Often considered a “third world within the first world” the hardships that aboriginal nations in Canada face on reserves are staggering. Lack of proper infrastructure, access to education, or clean drinking water are problems that are all too common, and these communities struggle on a consistent basis to get their basic needs met. In such communities, dogs play the role of companion, but also of worker, helping transport people and goods, and providing other services for the community. Unfortunately, as many of these communities struggle to meet their basic needs, the basic needs of their companion and working dogs too go unmet, resulting in overpopulation issues and more.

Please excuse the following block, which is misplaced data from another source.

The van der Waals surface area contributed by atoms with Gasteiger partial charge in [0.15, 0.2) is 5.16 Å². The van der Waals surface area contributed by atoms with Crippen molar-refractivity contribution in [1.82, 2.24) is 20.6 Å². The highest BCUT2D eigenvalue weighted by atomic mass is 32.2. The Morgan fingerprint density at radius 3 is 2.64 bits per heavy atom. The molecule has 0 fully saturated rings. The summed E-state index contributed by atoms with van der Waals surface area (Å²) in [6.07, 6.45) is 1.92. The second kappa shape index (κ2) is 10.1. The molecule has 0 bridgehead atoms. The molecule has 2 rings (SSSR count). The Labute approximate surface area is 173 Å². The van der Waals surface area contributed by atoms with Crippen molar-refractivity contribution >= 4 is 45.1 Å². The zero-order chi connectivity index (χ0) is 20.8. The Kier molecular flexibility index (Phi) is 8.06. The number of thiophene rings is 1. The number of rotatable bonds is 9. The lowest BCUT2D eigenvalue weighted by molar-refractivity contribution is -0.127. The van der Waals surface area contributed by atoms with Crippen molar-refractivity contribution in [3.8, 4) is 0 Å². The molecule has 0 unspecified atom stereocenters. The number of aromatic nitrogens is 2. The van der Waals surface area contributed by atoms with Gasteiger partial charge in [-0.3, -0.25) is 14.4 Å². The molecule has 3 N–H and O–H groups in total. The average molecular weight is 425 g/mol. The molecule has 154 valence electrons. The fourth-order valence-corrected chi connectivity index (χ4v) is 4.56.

On this program, we speak with WSPA’s Canadian Project Manager Josey Kitson, who has worked extensively with remote aboriginal communities to help them with their issues surrounding working and companion dogs. Though it is obviously a difficult issue to tackle in a colonial society such as Canada, Kitson shares with us WSPA’s consultative and coordinated approach, which involves working closely with native communities to ensure that WSPA’s work is done in a way that benefits the dogs involved, while taking seriously the communities’ need for self-determination.
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